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Category Archives: Child Custody

Do Grandparents Have Visitation and Custody Rights in California?

There is no set definition of what a family should be. Every family is unique. Sometimes, grandparents may be rearing and caring for their grandchildren without the children’s parents, which may be in the best interests of the children. According to California law, a grandparent has the right to request reasonable visitation or custody rights… Read More »

Your Children Should Always Come First

If you are a divorcing parent, the wellbeing of your children is the first priority. It is imperative that you and your child’s other parent develop a child-custody plan that puts the best interests of your children first. An experienced family law attorney can help you understand the complexities of child custody laws in California…. Read More »

In California, You’re the Dad If You Act Like the Dad

California law takes a broad view of fatherhood through the concept of “presumed parenthood” because the state recognizes that paternity is more than just DNA. Under this principle, a man can establish paternity even if he has no biological connection to the child. Understanding “Presumed Parent” In certain situations, California law presumes a man is… Read More »

Helping Your Children Cope With a Separation or Divorce

Children may experience the different stages of grief during their parents’ separation or divorce: Shock and denial that their parents are separating Anger because their parents are separating Depression, overwhelmed with feelings of helplessness and sadness during a divorce Bargaining, attempting to make things the way they were before the divorce, promising themselves or their parents… Read More »

Developing a Holiday Schedule for Your Child(ren)

A holiday schedule for your child(ren) takes precedence over the usual custodial schedule and is in addition to the regular custody and visitation schedule. The setting of a holiday schedule is a common practice for Winter Break, Spring Break, Summer Break, Thanksgiving and/or any religious and/or culturally significant special days, to name a few. Some considerations to payattention… Read More »

Does California Recognize Parental Alienation?

Disputes about child custody are stressful on parents and the child(ren). In severely damaged relationships between spouses, the child(ren) usually suffers the most from the parents’ continued battles and becomes caught in the middle of the parents’ issues with one another. One main concern that parents have when experiencing disputes about custody is parental alienation. Parental Alienation Syndrome… Read More »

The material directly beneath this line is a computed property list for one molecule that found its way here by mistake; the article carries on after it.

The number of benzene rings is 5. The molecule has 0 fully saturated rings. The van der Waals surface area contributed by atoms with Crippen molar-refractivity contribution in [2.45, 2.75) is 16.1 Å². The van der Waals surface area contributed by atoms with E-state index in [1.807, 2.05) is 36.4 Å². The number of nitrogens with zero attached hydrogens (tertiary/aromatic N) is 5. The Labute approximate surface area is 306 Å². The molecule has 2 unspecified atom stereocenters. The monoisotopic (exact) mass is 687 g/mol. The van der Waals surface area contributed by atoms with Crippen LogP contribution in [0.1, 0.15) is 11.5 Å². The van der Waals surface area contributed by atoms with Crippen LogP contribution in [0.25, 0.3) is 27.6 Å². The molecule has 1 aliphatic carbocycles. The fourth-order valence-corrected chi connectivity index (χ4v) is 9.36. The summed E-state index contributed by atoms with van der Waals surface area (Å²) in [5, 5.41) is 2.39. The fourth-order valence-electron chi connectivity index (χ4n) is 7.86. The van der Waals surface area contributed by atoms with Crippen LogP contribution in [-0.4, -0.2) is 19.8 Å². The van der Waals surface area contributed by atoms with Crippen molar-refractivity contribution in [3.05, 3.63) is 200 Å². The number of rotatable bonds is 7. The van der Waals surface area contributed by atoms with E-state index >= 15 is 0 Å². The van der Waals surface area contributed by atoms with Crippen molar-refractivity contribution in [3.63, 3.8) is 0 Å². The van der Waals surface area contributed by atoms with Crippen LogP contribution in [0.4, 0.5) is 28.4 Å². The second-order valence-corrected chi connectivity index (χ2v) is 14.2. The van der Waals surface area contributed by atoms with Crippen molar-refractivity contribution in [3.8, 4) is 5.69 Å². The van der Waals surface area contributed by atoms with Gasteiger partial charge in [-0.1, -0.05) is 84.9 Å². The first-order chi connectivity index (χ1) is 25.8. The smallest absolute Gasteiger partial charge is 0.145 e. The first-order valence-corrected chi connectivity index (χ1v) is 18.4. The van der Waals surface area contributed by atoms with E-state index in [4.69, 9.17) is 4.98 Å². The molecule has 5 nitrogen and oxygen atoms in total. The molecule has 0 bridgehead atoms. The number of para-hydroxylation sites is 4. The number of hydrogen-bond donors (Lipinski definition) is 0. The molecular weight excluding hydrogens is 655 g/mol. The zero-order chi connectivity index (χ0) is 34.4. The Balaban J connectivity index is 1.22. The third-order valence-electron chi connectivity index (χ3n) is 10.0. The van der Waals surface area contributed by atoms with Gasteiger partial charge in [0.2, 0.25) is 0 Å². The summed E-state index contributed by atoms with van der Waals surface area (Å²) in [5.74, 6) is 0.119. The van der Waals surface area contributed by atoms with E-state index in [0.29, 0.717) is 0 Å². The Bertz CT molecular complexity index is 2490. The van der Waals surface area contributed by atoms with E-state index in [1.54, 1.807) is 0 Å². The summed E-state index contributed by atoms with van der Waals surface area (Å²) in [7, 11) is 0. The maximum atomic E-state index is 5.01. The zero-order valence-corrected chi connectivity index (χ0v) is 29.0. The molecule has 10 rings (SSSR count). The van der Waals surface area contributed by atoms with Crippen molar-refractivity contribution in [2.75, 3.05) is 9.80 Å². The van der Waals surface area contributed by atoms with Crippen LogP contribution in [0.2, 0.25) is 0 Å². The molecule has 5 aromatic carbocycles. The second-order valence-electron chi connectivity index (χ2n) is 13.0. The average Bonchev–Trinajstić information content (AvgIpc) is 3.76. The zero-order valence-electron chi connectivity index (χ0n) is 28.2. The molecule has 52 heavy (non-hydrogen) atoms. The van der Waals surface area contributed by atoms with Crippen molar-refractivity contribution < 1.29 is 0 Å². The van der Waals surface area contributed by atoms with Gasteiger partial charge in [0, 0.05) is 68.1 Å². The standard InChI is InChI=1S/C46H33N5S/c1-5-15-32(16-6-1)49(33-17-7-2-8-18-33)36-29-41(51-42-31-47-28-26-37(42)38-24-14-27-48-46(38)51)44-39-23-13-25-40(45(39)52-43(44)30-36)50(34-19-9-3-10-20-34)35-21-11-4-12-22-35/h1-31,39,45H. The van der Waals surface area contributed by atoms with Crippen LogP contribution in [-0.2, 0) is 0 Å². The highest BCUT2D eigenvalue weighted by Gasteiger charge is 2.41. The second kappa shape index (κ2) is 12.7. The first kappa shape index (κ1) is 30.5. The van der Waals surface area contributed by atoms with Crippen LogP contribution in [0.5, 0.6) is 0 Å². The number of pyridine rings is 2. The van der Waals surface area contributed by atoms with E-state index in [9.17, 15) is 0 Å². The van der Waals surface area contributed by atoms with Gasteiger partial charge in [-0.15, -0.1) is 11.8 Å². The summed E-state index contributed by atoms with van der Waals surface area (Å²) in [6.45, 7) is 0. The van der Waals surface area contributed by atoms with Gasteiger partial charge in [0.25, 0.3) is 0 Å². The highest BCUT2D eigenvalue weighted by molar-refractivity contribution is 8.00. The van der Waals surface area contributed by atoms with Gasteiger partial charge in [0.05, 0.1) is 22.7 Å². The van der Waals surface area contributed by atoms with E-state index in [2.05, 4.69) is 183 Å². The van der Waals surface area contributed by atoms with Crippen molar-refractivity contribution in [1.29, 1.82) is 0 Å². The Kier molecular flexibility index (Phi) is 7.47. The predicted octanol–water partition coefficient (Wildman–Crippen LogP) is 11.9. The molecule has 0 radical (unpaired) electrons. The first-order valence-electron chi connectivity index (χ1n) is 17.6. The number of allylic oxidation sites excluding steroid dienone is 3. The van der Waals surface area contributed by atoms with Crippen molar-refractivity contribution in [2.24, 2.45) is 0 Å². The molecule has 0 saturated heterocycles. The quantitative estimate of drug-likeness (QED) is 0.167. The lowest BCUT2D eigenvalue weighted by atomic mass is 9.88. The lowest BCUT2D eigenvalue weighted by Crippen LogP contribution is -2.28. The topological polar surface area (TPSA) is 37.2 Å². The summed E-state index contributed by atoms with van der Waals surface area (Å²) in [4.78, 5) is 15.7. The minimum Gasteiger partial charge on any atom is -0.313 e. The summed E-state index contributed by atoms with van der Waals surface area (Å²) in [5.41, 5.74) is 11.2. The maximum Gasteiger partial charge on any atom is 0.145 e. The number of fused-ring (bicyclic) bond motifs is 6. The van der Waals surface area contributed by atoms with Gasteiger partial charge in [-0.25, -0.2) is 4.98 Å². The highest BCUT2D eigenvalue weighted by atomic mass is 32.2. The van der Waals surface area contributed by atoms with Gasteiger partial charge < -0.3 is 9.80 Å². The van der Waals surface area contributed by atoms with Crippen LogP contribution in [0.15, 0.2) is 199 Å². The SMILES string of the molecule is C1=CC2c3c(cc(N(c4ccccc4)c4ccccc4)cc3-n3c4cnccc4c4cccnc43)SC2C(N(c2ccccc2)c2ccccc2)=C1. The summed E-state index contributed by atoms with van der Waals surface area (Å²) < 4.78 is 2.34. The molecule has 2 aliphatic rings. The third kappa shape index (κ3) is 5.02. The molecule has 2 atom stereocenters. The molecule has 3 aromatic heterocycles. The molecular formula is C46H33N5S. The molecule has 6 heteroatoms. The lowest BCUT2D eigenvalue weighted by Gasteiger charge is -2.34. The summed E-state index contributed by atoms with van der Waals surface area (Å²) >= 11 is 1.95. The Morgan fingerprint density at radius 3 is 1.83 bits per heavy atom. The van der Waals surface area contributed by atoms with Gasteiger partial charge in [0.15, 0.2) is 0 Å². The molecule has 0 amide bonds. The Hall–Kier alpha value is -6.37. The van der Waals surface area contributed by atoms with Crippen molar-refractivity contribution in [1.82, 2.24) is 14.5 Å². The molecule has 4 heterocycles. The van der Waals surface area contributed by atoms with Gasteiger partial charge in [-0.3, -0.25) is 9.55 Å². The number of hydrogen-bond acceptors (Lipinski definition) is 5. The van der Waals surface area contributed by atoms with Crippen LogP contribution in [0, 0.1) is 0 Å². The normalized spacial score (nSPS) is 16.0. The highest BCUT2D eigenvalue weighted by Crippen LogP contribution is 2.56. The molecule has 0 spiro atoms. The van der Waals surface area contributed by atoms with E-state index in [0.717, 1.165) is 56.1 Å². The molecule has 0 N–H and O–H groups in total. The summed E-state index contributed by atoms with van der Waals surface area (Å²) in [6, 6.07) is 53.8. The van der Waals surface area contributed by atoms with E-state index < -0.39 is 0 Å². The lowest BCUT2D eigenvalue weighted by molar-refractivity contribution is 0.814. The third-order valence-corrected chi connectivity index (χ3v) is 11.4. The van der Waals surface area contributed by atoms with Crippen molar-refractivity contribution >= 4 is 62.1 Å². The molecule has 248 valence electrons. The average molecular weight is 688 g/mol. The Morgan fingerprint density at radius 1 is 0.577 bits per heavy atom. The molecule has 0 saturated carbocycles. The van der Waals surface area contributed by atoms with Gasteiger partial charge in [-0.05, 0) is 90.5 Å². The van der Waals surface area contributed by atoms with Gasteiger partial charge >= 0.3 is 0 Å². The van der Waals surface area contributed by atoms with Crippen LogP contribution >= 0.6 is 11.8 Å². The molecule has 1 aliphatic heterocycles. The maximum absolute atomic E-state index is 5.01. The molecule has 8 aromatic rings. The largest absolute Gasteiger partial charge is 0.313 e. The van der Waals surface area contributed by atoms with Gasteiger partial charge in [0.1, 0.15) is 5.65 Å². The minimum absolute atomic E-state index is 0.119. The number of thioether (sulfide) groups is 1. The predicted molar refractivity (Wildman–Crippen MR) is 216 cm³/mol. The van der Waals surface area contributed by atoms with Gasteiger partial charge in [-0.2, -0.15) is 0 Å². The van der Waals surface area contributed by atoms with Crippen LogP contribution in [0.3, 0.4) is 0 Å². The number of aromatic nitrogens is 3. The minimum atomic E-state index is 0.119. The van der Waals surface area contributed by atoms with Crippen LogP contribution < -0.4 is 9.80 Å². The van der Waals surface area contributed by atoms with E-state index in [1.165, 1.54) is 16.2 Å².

Child Custody Evaluations in California

Parents in family court need a plan for caring for their child(ren) after they separate and when they divorce. When parents cannot agree on a parenting plan by themselves or with the help of a mediator, the judge will decide child custody and visitation at a hearing and may order a child-custody evaluation, also known as… Read More »

Implementing a Parallel-Parenting Plan

In a high-conflict separation or divorce, a parallel-parenting plan may be the best option for your family. Disengaging from the other parent with as little conflict as possible could ensure that your children are raised properly. With the help of experienced child-custody attorneys, you can develop a plan that is suitable for your child(ren) and… Read More »

When to Use Parallel Parenting Plans

Parents who separate will need to plan caring for their children and sharing custodial time and where they will live or how they will spend their time. A parenting plan is the parents’ written agreement about: (1) time-share: when the children will be with each parent; and (2) decision-making: how the parents will make decisions… Read More »

Can a Child Legally Have More than Two Parents in California?

Many children have two parents; in rare cases, a child, or children, may have more than two people acting as parents in every way. Separating a child from a parent has a devastating psychological and emotional impact on the child, including when separating a child from the person whom the child regards as a parent…. Read More »